Why patience pays off
What does baseball, art history and investing have in common? Only the patient win.
Art history students at Harvard University almost always have a boring first day. Their task, says Prof Jennifer Roberts, is to go to the local museum, choose a favourite piece of art, then sit down and look at it – for three full hours.
If the thought of that doesn’t scare you just a little, count yourself lucky. We’ve become so used to getting our whims fulfilled immediately by the internet that attention spans have fallen by a third since 2000.
Prof Roberts knows the task is boring and that three hours is a 'painfully long time’. But her purpose isn’t to encourage concentration. Instead, she wants her students to feel the restlessness build, accept it, and push onwards – whereupon they see things in the art that their passing glances missed. Her point is that in the art world, as in investing, patience is rewarded.
Impatience has significant repercussions for your portfolio because it discourages saving and often leads to irrational buying and selling decisions.
Imagine that I offered you $10 today or $11 a week from now. If you’re like most people, you’ll prefer the lesser amount today, despite the extremely favourable interest rate built into the deal. This is because evolution has equipped us with a very strong ‘present bias’.
Furthermore, research at the University of California found that those who trade the most lagged the overall market’s performance by 6.5%. For anyone who shuns a 'buy and hold' philosophy, brokerage fees can quickly bite into their returns.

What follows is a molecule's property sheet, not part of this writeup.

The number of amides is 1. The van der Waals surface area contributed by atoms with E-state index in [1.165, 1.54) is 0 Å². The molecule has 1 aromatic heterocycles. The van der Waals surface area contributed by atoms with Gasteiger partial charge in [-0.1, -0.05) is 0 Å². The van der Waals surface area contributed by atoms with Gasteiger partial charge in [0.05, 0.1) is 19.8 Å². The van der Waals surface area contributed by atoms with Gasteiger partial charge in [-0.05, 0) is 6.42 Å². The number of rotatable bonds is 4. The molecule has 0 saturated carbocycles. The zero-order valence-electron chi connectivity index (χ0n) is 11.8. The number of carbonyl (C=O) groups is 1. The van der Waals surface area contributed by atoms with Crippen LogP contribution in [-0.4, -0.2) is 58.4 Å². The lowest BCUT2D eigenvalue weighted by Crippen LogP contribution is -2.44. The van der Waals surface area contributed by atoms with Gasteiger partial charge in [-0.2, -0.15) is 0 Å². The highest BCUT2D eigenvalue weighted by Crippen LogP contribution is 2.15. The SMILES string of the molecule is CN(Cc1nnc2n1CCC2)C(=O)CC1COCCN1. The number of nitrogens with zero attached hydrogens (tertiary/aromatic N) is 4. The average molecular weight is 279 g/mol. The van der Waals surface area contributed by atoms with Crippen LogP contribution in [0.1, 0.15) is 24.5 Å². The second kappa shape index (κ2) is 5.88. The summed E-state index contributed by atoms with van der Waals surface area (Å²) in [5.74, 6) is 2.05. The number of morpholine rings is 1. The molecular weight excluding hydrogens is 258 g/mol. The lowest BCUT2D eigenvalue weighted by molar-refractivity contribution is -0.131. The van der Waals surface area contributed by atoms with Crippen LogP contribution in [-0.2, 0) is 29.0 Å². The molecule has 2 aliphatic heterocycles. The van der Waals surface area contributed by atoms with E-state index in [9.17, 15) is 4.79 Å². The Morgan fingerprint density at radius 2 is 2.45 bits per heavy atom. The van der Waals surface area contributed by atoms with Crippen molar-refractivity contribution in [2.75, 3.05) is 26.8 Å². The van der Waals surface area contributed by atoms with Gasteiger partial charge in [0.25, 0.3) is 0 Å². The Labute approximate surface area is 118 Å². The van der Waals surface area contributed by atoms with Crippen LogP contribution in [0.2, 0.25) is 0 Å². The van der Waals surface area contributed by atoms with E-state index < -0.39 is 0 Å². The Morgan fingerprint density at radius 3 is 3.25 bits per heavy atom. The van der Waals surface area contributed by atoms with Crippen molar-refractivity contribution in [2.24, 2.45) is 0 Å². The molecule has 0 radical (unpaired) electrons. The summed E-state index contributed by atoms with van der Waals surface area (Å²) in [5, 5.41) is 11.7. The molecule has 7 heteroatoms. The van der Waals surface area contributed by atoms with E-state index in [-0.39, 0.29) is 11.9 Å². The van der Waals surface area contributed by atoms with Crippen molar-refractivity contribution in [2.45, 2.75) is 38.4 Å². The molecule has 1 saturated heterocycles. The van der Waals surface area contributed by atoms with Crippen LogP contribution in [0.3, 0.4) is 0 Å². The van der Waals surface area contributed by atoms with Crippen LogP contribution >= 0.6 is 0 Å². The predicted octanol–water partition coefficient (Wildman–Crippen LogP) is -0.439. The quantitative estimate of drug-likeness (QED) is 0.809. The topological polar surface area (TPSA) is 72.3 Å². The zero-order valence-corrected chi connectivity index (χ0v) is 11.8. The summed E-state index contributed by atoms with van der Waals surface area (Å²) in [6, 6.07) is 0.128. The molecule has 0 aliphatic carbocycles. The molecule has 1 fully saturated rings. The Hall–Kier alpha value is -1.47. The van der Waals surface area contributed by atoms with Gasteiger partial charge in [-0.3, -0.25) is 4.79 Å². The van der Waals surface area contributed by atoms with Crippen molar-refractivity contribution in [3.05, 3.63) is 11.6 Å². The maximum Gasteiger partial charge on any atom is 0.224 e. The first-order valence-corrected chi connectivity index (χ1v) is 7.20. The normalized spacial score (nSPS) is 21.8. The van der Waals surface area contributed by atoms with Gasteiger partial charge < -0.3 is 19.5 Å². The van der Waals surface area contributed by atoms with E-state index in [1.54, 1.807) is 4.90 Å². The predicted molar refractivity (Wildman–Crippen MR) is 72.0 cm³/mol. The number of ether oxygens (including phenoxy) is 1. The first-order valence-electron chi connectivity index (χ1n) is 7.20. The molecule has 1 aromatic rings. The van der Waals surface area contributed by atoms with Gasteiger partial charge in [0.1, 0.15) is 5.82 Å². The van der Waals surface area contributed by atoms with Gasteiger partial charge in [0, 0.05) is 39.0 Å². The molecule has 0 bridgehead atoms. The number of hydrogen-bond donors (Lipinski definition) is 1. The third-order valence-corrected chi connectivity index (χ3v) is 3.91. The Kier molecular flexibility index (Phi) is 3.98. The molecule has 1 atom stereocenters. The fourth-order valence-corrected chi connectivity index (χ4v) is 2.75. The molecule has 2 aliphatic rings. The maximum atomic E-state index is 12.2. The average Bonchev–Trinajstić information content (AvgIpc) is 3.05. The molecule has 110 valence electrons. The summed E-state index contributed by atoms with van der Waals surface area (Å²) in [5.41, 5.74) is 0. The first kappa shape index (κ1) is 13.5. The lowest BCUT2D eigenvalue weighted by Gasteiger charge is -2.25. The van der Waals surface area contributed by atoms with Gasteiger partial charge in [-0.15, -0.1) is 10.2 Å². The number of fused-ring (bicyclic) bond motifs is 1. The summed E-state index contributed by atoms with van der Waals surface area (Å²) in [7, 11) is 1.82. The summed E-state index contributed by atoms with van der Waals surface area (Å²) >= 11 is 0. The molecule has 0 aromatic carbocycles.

Thankfully, as Warren Buffett likes to say, investing is a no-called-strike game. There’s no penalty for sitting on the sidelines other than opportunity cost, so it’s better to patiently wait for the 'fat pitch' with a wide margin of safety.
And patience is just as important for holders as it is buyers. Ideas can take several years to play out and the volatility – or lack thereof – in the interim can be gut-wrenching. But, so long as your investment case remains intact, it usually pays to ride it out.
The share price of Vision Eye Institute barely budged for more than a year following our Buy recommendation at 58 cents back in March 2014. We nearly fell asleep. Then, when a takeover offer arrived, the stock jumped 90% in a matter of months. To paraphrase Jesse Livermore, it's not the buying or selling that matters – the big money is made in the waiting.
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